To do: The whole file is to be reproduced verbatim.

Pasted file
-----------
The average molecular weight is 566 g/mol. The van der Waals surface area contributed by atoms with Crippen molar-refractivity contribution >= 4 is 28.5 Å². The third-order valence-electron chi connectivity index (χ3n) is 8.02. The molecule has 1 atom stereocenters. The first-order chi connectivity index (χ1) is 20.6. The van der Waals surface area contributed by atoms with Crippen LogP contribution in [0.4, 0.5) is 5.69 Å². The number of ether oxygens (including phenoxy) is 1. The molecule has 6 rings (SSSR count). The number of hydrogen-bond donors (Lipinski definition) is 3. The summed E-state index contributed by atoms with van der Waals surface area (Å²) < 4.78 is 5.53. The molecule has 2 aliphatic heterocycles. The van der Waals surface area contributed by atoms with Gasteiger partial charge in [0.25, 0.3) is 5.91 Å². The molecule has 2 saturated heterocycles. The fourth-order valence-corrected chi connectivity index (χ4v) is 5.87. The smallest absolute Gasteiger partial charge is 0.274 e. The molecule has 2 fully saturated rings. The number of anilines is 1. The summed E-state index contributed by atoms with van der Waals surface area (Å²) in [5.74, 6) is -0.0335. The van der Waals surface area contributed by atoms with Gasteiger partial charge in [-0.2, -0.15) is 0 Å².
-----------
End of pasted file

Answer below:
The average molecular weight is 566 g/mol. The van der Waals surface area contributed by atoms with Crippen molar-refractivity contribution >= 4 is 28.5 Å². The third-order valence-electron chi connectivity index (χ3n) is 8.02. The molecule has 1 atom stereocenters. The first-order chi connectivity index (χ1) is 20.6. The van der Waals surface area contributed by atoms with Crippen LogP contribution in [0.4, 0.5) is 5.69 Å². The number of ether oxygens (including phenoxy) is 1. The molecule has 6 rings (SSSR count). The number of hydrogen-bond donors (Lipinski definition) is 3. The summed E-state index contributed by atoms with van der Waals surface area (Å²) < 4.78 is 5.53. The molecule has 2 aliphatic heterocycles. The van der Waals surface area contributed by atoms with Gasteiger partial charge in [0.25, 0.3) is 5.91 Å². The molecule has 2 saturated heterocycles. The fourth-order valence-corrected chi connectivity index (χ4v) is 5.87. The smallest absolute Gasteiger partial charge is 0.274 e. The molecule has 2 fully saturated rings. The number of anilines is 1. The summed E-state index contributed by atoms with van der Waals surface area (Å²) in [5.74, 6) is -0.0335. The van der Waals surface area contributed by atoms with Gasteiger partial charge in [-0.2, -0.15) is 0 Å².